For young investors, stocks are usually a better investment. Of course there are those who are saying stocks will take years to recover and we may be in for mediocre performance for some time to come. In that case, fixed incomes could be a better investment, but now you are into market timing again. Its difficult to do that right.
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I think that diversification within a 401(k) should be aproached with an asset allocation strategy as much as possible. A 100% investment in an S&P 500 fund may be diversification among large cap equities, it most certainly is not 401(k) portfolio diversification.

Our 401(k) includes a money market (guaranteed) feature, bonds, equities divided among large, small, growth and value, international stocks, and real estate. This is a fairly decent mix of asset types. The general theory would involve building the portfolio so that it includes assets that have a low correlation to each other. That is that historical returns for these assets have shown a tendency to move in opposite directions. The result would tend to smooth out the bumps in volatility while keeping returns pretty much intact. An example of two asset types generally having a high correlation would be a large cap equity and a small cap eguity. An example of two asset types generally having a low correlation woulb be large cap equities and real estate.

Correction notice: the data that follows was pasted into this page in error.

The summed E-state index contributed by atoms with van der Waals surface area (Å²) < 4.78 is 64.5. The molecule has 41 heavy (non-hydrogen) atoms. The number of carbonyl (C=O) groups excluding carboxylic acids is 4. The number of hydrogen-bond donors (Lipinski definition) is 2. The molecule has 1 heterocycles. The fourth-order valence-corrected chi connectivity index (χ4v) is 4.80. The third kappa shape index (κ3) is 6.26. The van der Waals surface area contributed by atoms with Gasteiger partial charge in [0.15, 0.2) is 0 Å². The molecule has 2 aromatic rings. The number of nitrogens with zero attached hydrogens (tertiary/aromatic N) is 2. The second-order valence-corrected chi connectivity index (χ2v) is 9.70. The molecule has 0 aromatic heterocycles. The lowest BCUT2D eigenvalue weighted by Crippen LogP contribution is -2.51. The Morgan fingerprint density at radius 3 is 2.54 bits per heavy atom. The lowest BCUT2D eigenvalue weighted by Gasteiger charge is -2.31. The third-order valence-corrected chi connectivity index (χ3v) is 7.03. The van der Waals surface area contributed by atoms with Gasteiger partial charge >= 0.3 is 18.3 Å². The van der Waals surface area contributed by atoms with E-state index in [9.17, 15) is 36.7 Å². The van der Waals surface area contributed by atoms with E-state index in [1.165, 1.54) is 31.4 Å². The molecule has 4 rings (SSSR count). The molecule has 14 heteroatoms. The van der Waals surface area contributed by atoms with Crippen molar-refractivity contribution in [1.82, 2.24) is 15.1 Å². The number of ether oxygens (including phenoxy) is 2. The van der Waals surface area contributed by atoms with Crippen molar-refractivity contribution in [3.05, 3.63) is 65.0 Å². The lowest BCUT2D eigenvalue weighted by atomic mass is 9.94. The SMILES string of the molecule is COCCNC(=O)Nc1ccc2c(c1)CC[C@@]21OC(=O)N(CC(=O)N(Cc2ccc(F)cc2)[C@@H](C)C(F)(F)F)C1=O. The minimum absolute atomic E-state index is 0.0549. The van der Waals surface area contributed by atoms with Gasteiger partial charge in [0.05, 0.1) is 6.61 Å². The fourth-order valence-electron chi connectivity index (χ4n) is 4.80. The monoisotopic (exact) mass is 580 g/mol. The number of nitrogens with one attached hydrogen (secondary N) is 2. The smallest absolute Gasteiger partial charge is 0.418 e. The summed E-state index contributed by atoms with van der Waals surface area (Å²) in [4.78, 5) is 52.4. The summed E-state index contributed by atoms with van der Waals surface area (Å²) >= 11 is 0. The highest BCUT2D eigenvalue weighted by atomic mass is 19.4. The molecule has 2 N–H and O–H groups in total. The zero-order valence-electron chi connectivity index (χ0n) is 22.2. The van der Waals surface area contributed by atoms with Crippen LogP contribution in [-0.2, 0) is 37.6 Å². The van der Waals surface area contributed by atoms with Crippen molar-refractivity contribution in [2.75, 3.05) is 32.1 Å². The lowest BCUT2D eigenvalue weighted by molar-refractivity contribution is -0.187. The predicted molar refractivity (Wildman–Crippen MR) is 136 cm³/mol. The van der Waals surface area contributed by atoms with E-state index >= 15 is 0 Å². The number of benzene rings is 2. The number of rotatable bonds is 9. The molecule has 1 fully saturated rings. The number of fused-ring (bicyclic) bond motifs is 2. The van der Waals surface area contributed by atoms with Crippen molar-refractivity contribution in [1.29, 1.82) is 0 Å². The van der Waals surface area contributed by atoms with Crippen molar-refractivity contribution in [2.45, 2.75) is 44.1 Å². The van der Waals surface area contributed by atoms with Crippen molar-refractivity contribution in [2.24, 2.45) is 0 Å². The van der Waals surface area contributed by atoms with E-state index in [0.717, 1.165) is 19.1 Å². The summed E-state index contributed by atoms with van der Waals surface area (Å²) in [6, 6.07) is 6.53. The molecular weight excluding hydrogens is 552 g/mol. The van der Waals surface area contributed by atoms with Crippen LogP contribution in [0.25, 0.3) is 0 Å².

Regarding pauleckler's comments on international equities not being a good diversivication choice for US equities, I agree that as time goes on these two groups seems to be moving more and more in step with each other. More so than they had in the past. I still believe, however, that they are a better diversification choice for say, large US equities than US small equities.

A caveat. In most cases best results for investing outside a 401(k) type account would be some type of focus portfolio where companies are chosen one by one on the basis of a margin of safety between intrinsic value and market price. This is true since there is more freedom for the investor to determine which investments provide this margin of safety outside the 401(k) rather than inside the 401(k) due to the limited say the investor has in what the mutual funds invest in.
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Regarding pauleckler's comments on international equities not being a good diversivication choice for US equities, I agree that as time goes on these two groups seems to be moving more and more in step with each other. More so than they had in the past. I still believe, however, that they are a better diversification choice for say, large US equities than US small equities.

I wish I could remember where it was that I saw it but there is an interesting graph showing correlation of US equities (S&P500 I think) with EAFE. What was shown was that the correlation hasn't been monotonically approaching 1 over time but had moved in cycles. This strongly suggests that international equities can and do have a good diversification effect. The chart may have been in one of Bernstein's books (either one William or Peter) or maybe it was somewhere else. Anyone?